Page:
I have invented a weighted fabric cover that comprises a fabric sheet attached to plastic bottles containing water or sand, etc. for ballast. The bottles are molded with integral neckflanges, and the flanges are pierced by holes through which cords are passed. These cords are preferably elastic, at least in part of their lengths and are attached to the flanges at one end and to clamps at the other. The clamps grip the edges of the cover to keep it taut, or at least keep it from blowing off.
FIG. 1 is a section of a bottle made in accordance with my invention.
FIG. 2 is a plan view of the bottle of FIG. 1 with the cap removed.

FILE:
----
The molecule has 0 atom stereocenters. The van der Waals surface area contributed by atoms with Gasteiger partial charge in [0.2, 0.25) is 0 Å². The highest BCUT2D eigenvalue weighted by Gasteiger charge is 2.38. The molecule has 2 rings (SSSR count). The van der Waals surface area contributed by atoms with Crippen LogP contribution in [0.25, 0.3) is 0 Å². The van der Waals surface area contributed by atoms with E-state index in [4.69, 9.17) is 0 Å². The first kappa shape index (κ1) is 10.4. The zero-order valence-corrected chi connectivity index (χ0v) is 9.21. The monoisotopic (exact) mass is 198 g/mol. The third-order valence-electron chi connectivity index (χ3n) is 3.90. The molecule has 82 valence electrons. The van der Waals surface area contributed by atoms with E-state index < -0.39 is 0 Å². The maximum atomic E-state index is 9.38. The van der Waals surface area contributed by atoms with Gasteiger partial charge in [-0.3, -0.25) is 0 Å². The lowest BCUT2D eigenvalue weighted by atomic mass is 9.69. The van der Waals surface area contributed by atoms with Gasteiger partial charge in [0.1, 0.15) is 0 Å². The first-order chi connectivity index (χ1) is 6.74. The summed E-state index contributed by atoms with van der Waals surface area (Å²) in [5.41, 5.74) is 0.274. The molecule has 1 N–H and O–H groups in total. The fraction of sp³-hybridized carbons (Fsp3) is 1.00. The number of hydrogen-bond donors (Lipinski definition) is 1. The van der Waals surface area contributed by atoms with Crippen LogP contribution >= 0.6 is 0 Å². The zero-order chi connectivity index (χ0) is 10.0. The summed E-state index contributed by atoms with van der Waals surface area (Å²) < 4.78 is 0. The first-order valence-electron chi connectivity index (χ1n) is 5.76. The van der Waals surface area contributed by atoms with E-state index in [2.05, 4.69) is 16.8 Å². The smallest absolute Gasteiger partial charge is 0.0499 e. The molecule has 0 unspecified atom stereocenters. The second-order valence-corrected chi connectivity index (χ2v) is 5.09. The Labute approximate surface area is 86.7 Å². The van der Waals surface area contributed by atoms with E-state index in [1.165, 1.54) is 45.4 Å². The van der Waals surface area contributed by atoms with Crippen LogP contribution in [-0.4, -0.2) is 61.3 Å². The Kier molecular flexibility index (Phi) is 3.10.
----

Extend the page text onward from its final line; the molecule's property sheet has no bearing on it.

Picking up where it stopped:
FIG. 3 is a perspective view of a portion of a car cover of my invention.
FIG. 4 is a detail of the attachment of a cord in my invention.
Referring first to FIG. 1 a plastic beverage bottle 11 comprised of a synthetic polyester in a known manner except for holes 12, 13 in a flange 14 on a threaded neck 16 has a close fitting plastic cap 17. The bottle 11 is rounded at its bottom 18 but is enabled to stand by means of a plastic base 19 that is permanently bonded to it by cement deposits 21--21. The flange 14, which is an integral element of the neck 16 has a diameter of 13/4 inches. This is somewhat larger than the flanges on presently used beverage bottles to accommodate the holes 12, 13 which are a novel feature of the present invention. The bottle 11 comprises the base 19 because of its rounded bottom and attenuated wall thickness of about 10 thousandths of an inch (0.254 mm) but thicker-walled one-piece plastic bottles can also be used in the practice of my invention within the scope thereof.